December 2020 employment law decisions
Sexual harassment claim may be supported by incidents from different points in time and conduct directed at third parties.
December 31, 2020, Ninth Circuit Court of Appeal, Jennifer Christian v. Umpqua Bank: The trial court dismissed Christian’s sexual harassment case (summary judgment) brought under the federal Title VII and Washington state law after determining no reasonable juror could conclude that the harassment by a customer directed at Christian was severe or pervasive enough to create a hostile work environment. The Ninth Circuit concluded to the contrary after finding that the trial court should have considered evidence of the customer’s behavior during two different periods of time (not just one); incidents in which Christian did not have direct, personal interactions with the customer; and interactions between the customer and third persons.
Failure to engage in an interactive process claim requires reasonable accommodation that would have been available.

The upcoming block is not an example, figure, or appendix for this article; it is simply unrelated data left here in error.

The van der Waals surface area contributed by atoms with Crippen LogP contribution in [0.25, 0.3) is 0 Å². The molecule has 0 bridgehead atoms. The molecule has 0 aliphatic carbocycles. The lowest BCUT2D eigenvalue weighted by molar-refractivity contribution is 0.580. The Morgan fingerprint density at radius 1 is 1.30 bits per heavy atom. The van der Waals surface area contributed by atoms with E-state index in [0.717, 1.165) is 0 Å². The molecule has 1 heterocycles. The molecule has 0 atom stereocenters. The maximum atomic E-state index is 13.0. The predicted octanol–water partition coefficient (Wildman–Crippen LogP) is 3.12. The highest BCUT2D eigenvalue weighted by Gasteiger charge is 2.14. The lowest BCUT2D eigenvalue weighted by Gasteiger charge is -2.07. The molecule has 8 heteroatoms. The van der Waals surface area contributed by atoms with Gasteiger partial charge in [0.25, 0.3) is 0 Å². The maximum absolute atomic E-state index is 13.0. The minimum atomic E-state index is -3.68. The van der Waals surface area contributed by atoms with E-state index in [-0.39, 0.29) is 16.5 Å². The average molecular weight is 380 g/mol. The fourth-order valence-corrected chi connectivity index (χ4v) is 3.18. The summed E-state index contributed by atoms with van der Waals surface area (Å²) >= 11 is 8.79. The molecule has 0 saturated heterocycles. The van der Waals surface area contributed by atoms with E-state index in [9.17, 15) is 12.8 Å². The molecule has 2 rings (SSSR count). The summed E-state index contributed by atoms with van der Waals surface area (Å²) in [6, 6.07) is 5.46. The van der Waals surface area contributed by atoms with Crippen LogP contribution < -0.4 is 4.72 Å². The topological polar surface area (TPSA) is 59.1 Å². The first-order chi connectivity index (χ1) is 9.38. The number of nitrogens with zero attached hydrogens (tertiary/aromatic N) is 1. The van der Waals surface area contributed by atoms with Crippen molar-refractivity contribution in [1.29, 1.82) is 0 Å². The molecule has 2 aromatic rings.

December 29, 2020, Second District Court of Appeal, Anahit Shirvanyan v. Los Angeles Community College District: A jury found in favor of Shirvanyan for claims of failure to provide a reasonable accommodation and engage in an interactive process for two injuries. On appeal, the Second District decided that in order to prevail on an interactive process claim the employee must identify a reasonable accommodation that would have been available at the time the interactive process should have occurred. Applying this rule to the case, the appellate court determined that there was sufficient evidence to support a finding that a reasonable accommodation was available for only one of the two injuries.
Notice of representative action only requires a description of the general basis for the claim.
December 21, 2020, Third District Court of Appeal, Miguel Angel Rojas-Cifuentes v. Superior Court: Rojas-Cifuentes brought a representative action against his former employer, American Modular Systems, Inc., under the Labor Code Private Attorneys General Act of 2004 (PAGA) seeking to recover civil penalties for labor violations. The trial court dismissed the PAGA claim (summary judgment) on grounds Rojas-Cifuentes did not provide sufficient notice of the facts and theories of the claim to the Labor Workforce and Development Agency (LWDA) prior to filing suit. The court of appeal reversed, finding that Rojas-Cifuentes made sufficient allegations that notified American Modular and the LWDA of the general basis for the claim.